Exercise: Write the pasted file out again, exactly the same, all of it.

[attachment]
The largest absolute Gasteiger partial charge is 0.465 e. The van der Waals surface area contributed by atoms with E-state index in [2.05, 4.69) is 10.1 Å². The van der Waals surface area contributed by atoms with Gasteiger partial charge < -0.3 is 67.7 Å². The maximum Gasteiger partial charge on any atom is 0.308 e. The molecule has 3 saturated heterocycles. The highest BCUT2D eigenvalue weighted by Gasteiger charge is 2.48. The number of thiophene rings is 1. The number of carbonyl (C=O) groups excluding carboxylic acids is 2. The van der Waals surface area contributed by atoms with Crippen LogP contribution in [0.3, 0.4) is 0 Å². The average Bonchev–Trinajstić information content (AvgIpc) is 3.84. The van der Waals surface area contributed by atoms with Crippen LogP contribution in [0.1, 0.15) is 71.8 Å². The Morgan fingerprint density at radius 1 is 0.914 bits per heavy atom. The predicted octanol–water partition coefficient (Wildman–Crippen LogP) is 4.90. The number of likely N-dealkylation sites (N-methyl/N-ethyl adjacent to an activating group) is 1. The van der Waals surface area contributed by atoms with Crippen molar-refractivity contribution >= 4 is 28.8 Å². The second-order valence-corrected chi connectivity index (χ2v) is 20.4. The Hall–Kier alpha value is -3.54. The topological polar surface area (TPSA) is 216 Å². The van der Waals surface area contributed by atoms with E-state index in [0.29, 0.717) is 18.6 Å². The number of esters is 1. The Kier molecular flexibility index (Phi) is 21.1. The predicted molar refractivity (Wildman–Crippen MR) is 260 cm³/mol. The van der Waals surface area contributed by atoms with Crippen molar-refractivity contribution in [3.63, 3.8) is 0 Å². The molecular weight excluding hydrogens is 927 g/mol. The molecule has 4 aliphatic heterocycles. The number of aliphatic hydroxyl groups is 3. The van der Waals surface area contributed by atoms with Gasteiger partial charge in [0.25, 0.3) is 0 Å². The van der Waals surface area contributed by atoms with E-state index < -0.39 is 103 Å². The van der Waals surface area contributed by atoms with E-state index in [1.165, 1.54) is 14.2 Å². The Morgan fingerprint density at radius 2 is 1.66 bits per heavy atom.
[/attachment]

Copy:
The largest absolute Gasteiger partial charge is 0.465 e. The van der Waals surface area contributed by atoms with E-state index in [2.05, 4.69) is 10.1 Å². The van der Waals surface area contributed by atoms with Gasteiger partial charge < -0.3 is 67.7 Å². The maximum Gasteiger partial charge on any atom is 0.308 e. The molecule has 3 saturated heterocycles. The highest BCUT2D eigenvalue weighted by Gasteiger charge is 2.48. The number of thiophene rings is 1. The number of carbonyl (C=O) groups excluding carboxylic acids is 2. The van der Waals surface area contributed by atoms with Crippen LogP contribution in [0.3, 0.4) is 0 Å². The average Bonchev–Trinajstić information content (AvgIpc) is 3.84. The van der Waals surface area contributed by atoms with Crippen LogP contribution in [0.1, 0.15) is 71.8 Å². The Morgan fingerprint density at radius 1 is 0.914 bits per heavy atom. The predicted octanol–water partition coefficient (Wildman–Crippen LogP) is 4.90. The number of likely N-dealkylation sites (N-methyl/N-ethyl adjacent to an activating group) is 1. The van der Waals surface area contributed by atoms with Crippen molar-refractivity contribution >= 4 is 28.8 Å². The second-order valence-corrected chi connectivity index (χ2v) is 20.4. The Hall–Kier alpha value is -3.54. The topological polar surface area (TPSA) is 216 Å². The van der Waals surface area contributed by atoms with E-state index in [0.29, 0.717) is 18.6 Å². The number of esters is 1. The Kier molecular flexibility index (Phi) is 21.1. The predicted molar refractivity (Wildman–Crippen MR) is 260 cm³/mol. The van der Waals surface area contributed by atoms with Crippen molar-refractivity contribution in [3.63, 3.8) is 0 Å². The molecular weight excluding hydrogens is 927 g/mol. The molecule has 4 aliphatic heterocycles. The number of aliphatic hydroxyl groups is 3. The van der Waals surface area contributed by atoms with Gasteiger partial charge in [0.25, 0.3) is 0 Å². The van der Waals surface area contributed by atoms with E-state index < -0.39 is 103 Å². The van der Waals surface area contributed by atoms with E-state index in [1.165, 1.54) is 14.2 Å². The Morgan fingerprint density at radius 2 is 1.66 bits per heavy atom.